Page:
Washington, DC, June 11, 2001— The Competitive Enterprise Institute and Consumer Alert will present their case for freedom of speech in alcohol labels and ads on Thursday, June 14, before U.S. District Court Judge Thomas Penfield Jackson. The groups will argue that the Bureau of Alcohol, Tobacco, and Firearms’ (ATF) ban on any mention of the medical benefits of moderate alcohol consumption violates the First Amendment rights of both the industry and the public.<?xml:namespace prefix = o ns = “urn:schemas-microsoft-com:office:office” />
“ATF’s policy is contrary to both the Constitution and common sense,” said CEI general counsel Sam Kazman. “The health benefits of moderate consumption are so well documented that they are noted in the federal government’s Dietary Guidelines. Nonetheless, ATF refuses to allow any mention of them in alcohol labels and ads. A series of Supreme Court decisions makes clear that this is unconstitutional censorship, violating the fundamental concept that the public is better served by more, rather than less, information.”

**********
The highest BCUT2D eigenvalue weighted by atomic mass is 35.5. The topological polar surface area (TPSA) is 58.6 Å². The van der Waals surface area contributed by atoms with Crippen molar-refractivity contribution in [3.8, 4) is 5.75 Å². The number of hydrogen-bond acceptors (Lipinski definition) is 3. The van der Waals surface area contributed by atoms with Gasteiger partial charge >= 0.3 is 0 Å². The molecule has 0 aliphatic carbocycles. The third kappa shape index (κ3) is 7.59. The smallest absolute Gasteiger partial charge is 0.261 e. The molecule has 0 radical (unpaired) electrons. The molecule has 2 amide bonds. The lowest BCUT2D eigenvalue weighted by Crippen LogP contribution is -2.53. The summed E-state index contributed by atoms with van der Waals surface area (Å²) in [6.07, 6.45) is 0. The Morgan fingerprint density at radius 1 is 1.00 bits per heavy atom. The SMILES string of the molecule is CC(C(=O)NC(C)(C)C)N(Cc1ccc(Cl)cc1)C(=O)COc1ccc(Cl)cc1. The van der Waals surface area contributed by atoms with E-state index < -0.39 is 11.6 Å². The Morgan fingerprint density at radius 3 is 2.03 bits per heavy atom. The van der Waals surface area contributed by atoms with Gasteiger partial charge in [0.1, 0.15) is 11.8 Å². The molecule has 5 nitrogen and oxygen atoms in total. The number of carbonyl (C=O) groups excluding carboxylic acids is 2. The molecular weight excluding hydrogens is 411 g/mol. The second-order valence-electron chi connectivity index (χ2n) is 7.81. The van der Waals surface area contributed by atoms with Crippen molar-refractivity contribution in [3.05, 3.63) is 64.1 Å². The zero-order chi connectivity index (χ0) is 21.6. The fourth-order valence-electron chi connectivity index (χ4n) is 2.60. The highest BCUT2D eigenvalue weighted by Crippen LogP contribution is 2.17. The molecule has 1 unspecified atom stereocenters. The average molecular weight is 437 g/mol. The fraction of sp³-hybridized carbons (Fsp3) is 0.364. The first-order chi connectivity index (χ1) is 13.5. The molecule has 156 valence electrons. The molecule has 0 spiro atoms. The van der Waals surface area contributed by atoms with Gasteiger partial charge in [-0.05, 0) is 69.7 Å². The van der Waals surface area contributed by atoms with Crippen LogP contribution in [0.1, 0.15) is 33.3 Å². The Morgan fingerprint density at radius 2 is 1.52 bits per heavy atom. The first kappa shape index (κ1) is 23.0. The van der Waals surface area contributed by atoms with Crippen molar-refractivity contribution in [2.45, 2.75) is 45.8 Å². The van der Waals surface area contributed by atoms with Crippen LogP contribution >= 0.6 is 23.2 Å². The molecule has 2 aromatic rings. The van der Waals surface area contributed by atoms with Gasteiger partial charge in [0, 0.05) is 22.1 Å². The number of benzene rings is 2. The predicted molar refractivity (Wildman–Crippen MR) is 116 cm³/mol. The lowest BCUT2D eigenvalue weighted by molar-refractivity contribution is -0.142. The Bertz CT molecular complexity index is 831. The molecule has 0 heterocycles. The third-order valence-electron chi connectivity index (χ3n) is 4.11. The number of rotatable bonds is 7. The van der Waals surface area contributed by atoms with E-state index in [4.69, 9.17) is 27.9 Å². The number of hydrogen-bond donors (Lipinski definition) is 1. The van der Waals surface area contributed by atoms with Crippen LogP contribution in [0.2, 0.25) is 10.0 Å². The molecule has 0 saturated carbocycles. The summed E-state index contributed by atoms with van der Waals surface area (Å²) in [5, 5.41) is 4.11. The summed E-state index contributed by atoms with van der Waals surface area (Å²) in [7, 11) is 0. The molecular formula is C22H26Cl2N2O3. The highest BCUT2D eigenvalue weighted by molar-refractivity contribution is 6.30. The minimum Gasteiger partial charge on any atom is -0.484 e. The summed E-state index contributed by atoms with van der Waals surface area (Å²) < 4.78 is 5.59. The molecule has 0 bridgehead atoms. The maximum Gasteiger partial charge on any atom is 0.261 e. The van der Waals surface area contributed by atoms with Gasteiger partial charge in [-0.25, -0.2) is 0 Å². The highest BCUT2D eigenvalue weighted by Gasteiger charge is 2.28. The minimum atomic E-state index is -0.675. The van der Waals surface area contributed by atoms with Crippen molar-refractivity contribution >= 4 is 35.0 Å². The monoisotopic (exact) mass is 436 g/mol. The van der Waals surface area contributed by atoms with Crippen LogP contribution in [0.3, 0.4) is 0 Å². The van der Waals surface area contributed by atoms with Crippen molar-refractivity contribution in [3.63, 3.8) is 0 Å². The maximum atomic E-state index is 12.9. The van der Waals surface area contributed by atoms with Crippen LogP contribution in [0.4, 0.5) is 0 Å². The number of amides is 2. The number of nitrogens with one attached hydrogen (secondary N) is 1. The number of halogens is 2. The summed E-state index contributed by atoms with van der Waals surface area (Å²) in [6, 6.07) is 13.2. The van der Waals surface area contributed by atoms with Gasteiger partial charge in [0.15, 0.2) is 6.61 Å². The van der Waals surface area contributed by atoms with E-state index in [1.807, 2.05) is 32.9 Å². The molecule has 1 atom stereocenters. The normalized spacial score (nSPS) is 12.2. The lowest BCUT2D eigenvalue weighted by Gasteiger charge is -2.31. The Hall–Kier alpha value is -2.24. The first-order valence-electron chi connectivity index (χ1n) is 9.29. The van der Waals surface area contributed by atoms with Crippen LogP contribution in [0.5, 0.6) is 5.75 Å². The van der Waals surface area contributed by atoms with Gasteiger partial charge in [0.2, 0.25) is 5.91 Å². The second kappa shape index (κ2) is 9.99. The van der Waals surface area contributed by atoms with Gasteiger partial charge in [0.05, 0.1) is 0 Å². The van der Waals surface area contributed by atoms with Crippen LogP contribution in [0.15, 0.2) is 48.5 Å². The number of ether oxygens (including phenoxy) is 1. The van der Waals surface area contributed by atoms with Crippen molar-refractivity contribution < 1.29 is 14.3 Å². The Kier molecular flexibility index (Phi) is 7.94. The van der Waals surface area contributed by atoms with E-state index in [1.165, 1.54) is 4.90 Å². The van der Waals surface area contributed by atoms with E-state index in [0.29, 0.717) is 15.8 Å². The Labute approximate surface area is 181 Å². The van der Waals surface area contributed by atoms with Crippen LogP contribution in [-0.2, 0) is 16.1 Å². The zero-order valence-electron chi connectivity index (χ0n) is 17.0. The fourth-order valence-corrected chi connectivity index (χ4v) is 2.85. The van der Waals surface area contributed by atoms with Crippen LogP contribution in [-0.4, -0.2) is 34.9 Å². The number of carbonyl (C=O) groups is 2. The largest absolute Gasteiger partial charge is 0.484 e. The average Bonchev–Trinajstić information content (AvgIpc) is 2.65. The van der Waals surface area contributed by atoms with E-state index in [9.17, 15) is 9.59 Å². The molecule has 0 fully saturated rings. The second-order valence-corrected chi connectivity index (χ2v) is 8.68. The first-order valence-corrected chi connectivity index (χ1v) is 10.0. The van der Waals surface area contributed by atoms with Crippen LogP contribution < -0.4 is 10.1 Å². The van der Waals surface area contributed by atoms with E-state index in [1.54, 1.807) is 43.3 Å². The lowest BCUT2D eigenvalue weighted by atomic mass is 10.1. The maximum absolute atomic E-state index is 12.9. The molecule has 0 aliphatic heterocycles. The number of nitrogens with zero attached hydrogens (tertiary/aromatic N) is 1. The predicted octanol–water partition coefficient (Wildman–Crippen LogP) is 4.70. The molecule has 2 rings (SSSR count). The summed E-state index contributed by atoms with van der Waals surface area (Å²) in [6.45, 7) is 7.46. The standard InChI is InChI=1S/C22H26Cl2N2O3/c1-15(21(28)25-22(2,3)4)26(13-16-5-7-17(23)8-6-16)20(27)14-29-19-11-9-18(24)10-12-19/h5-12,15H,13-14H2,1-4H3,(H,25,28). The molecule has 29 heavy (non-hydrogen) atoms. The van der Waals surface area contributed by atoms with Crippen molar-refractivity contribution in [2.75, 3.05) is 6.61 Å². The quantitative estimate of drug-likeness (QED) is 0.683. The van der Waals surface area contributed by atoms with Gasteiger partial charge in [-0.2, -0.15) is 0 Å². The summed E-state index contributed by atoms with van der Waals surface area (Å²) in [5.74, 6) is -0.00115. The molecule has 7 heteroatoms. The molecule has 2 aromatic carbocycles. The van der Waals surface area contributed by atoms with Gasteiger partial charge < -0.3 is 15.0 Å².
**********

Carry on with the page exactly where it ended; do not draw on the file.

The case for freedom of speech in labeling was made even stronger earlier this year with the release of yet another study in the Journal of the American Medical Association, which found that moderate alcohol consumption is linked to a lower risk of heart failure. At the hearing, the organizations will be represented by CEI attorneys Sam Kazman and Ben Lieberman, who have been pursuing the case since it was first filed in 1996.
Event: Motion for Summary Judgment
CEI and Consumer alert vs. ATF
Date: Thursday, June 14, 2001
Time: 10:30 AM
Location: U.S. District Court for the District of Columbia
333 Constitution Avenue, NW
Washington, DC 20001
Because court hearings are subject to change, you may want to contact CEI’s media relations department at 202.331.1010 to confirm the day before the hearing.
CEI is a non-profit, non-partisan public policy group dedicated to the principles of free enterprise and limited government. For more information, visit our website at www.cei.org.